Corporate trustee vs Individual trustee - 10 Things to ConsiderPosted: 1 Oct 2021
Corporate trustee vs Individual trustee
It is a common belief that a relative, close friend, or lawyer, is the best person to be the trustee for a family trust. However, there are lots of reasons why this simply may not be true. A professional fiduciary or corporate trustee, like a trust company, in our view, is the better choice in a number of circumstances.
The job of a trustee is extremely time consuming, highly skilled, and potentially libelous. It is essentially a lifetime job commitment, spanning many years, or even decades and the trustee is responsible for managing the assets, protecting them, and distributing them to the beneficiaries as required under the trust deed, in most cases, for many generations.
Trustees should be prepared to act in the best interest of the beneficiaries at all times. In some instances, this requires making tough and unpopular decisions. Therefore, trustees must be extremely organised recordkeepers and have significant knowledge about financial and legal affairs. The trustee will need to be able to work with and manage various professionals, such as lawyers, accountants, investment managers and other advisers.
We would like to dispel some of the common myths that are held about hiring individual trustees as opposed to institutional trustees, to do the work.
People often believe that individual trustees are less expensive than institutional ones. This is not necessarily the case. Individual trustees should hire other professionals, such as lawyers, accountants, custodians and investment managers to help them perform their trust-related duties. When the costs of these individual services are added on to the trustee fees that an individual trustee (e.g. a lawyer) may charge, you end up paying more than you would pay with a corporate trustee who provides some capabilities in house and can help coordinate and manage matters. Often institutional trustees will bundle all fees into one comprehensive fee.
Depending on the tax residence of the settlors and beneficiaries, as well as the location of the assets, an offshore corporate trustee may be a favourable choice for such individuals. Some offshore jurisdictions provide sophisticated trusts laws, along with strong asset protection rules and regulations and can make having an offshore trust very cost effective.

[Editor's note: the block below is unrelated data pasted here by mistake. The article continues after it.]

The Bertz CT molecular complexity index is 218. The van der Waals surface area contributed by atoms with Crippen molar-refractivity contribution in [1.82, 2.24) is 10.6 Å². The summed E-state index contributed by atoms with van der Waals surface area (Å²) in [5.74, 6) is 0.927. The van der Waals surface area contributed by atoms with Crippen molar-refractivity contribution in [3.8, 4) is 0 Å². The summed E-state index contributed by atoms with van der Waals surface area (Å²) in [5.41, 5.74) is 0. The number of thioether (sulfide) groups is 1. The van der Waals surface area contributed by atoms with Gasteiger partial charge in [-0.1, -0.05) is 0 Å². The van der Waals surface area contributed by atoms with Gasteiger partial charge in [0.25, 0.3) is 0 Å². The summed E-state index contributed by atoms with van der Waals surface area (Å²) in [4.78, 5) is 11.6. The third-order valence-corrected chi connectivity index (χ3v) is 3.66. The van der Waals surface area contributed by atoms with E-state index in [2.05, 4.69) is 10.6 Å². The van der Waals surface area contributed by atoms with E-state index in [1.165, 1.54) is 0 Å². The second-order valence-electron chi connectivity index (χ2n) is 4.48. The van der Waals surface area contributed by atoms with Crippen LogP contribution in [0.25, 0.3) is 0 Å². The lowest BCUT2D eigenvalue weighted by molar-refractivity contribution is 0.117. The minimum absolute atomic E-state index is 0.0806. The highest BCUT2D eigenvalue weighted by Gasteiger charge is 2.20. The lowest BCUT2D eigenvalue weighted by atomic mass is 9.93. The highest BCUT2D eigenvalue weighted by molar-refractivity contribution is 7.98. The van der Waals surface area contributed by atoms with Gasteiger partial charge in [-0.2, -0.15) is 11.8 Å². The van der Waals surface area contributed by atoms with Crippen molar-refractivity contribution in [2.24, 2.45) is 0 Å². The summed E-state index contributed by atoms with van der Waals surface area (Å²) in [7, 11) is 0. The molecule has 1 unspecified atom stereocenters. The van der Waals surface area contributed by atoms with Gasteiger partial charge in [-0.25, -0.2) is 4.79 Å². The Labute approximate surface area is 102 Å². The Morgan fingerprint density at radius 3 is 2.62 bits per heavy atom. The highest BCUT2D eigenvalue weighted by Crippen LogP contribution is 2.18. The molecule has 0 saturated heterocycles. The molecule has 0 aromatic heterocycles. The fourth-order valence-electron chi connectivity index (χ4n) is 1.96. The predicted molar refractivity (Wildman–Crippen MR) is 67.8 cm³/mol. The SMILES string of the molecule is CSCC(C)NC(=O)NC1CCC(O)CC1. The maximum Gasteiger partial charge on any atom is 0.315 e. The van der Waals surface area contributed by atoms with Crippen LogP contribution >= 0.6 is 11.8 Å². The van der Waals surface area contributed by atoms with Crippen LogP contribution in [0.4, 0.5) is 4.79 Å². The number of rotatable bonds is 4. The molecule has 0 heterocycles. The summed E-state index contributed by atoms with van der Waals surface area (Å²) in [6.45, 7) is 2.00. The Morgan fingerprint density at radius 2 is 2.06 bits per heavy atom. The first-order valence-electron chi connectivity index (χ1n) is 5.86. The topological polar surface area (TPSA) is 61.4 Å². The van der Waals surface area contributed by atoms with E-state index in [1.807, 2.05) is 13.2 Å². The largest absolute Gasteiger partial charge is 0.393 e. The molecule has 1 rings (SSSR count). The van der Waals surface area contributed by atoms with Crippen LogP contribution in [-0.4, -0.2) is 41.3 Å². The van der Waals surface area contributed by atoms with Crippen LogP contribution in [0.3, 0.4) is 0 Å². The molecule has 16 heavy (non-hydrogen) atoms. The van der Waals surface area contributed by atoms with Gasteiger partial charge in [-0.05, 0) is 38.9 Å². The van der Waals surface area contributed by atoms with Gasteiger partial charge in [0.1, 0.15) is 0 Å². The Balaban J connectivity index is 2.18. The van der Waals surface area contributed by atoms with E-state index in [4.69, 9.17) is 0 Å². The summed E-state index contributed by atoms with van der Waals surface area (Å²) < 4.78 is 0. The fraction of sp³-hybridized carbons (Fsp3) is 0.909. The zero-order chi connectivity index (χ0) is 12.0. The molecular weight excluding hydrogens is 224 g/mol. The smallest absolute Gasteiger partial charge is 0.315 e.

2. Ability to Make Difficult Decisions
Sometimes trustees have to make difficult decisions, such as withholding funds from a spendthrift beneficiary or helping a beneficiary with life problems such as alcohol or substance addiction. Individual trustees, who are often times family members or friends, may be too emotionally invested in the situation, in order to assist effectively and objectively. Also, they may not have the tools or resources to make sound impartial decisions. For example, some individuals may not have the ability to say “no” when necessary and, if they do refuse a particular request, the relationship between the beneficiary and the individual trustee, may deteriorate.
A corporate trustee is trained to be impartial in making such decisions related to the beneficiaries and will administer the trust in accordance with its terms and applicable laws. Experienced trust officers make major decisions about discretionary distributions based on their professional understanding of trust provisions, beneficiary circumstances and intentions. Institutional trustees often times have the resources to form distribution committees and ensure that distributions decisions are fair and unbiased.
3. Recordkeeping and Reporting
Proper trust administration may involve filing tax returns, issuing statements and keeping records of trust accounts and activities. For example, tax authorities or in some instances, trust protectors, may request information on the financial affairs of the trust, which the trustee is responsible for providing. Trustees must keep accounts and report on any income gains, distributions, capital gains and losses, including accumulated income, that impact the trust and future distributions to beneficiaries. Where there are a number of beneficiaries that reside in various tax jurisdictions, the trustee must keep track of various tax schedules and reporting deadlines.